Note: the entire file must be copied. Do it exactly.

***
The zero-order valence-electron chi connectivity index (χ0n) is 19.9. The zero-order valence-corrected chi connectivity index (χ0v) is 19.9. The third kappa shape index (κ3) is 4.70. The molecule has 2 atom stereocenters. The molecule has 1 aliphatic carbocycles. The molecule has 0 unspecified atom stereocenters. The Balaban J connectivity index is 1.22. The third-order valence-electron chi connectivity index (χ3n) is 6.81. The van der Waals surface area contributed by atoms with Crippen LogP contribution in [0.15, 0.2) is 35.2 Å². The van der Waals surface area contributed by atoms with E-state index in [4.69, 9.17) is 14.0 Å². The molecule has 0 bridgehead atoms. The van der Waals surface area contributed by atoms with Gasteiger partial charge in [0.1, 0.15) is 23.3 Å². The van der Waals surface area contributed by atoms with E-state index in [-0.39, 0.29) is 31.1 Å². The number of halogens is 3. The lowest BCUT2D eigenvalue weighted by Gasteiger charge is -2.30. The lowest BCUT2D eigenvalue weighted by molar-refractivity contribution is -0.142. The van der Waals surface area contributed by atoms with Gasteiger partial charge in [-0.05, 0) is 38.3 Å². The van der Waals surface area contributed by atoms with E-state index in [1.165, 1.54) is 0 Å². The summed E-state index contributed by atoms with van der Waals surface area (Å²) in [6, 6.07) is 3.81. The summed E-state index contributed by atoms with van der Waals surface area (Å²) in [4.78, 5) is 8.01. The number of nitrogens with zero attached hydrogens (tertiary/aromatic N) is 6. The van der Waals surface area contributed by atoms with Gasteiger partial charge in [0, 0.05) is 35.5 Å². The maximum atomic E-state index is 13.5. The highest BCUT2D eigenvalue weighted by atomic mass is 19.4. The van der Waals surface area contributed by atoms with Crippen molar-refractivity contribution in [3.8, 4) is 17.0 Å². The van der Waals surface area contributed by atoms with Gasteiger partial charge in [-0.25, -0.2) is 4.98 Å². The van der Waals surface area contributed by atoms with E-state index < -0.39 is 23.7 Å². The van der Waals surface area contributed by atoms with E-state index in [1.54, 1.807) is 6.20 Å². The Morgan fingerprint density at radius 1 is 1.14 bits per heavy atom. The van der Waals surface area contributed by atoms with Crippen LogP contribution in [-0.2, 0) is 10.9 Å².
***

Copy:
The zero-order valence-electron chi connectivity index (χ0n) is 19.9. The zero-order valence-corrected chi connectivity index (χ0v) is 19.9. The third kappa shape index (κ3) is 4.70. The molecule has 2 atom stereocenters. The molecule has 1 aliphatic carbocycles. The molecule has 0 unspecified atom stereocenters. The Balaban J connectivity index is 1.22. The third-order valence-electron chi connectivity index (χ3n) is 6.81. The van der Waals surface area contributed by atoms with Crippen LogP contribution in [0.15, 0.2) is 35.2 Å². The van der Waals surface area contributed by atoms with E-state index in [4.69, 9.17) is 14.0 Å². The molecule has 0 bridgehead atoms. The van der Waals surface area contributed by atoms with Gasteiger partial charge in [0.1, 0.15) is 23.3 Å². The van der Waals surface area contributed by atoms with E-state index in [-0.39, 0.29) is 31.1 Å². The number of halogens is 3. The lowest BCUT2D eigenvalue weighted by Gasteiger charge is -2.30. The lowest BCUT2D eigenvalue weighted by molar-refractivity contribution is -0.142. The van der Waals surface area contributed by atoms with Gasteiger partial charge in [-0.05, 0) is 38.3 Å². The van der Waals surface area contributed by atoms with E-state index in [1.165, 1.54) is 0 Å². The summed E-state index contributed by atoms with van der Waals surface area (Å²) in [6, 6.07) is 3.81. The summed E-state index contributed by atoms with van der Waals surface area (Å²) in [4.78, 5) is 8.01. The number of nitrogens with zero attached hydrogens (tertiary/aromatic N) is 6. The van der Waals surface area contributed by atoms with Gasteiger partial charge in [0, 0.05) is 35.5 Å². The maximum atomic E-state index is 13.5. The highest BCUT2D eigenvalue weighted by atomic mass is 19.4. The van der Waals surface area contributed by atoms with Crippen molar-refractivity contribution in [3.8, 4) is 17.0 Å². The van der Waals surface area contributed by atoms with Gasteiger partial charge in [-0.25, -0.2) is 4.98 Å². The van der Waals surface area contributed by atoms with E-state index < -0.39 is 23.7 Å². The van der Waals surface area contributed by atoms with E-state index in [1.54, 1.807) is 6.20 Å². The Morgan fingerprint density at radius 1 is 1.14 bits per heavy atom. The van der Waals surface area contributed by atoms with Crippen LogP contribution in [-0.2, 0) is 10.9 Å².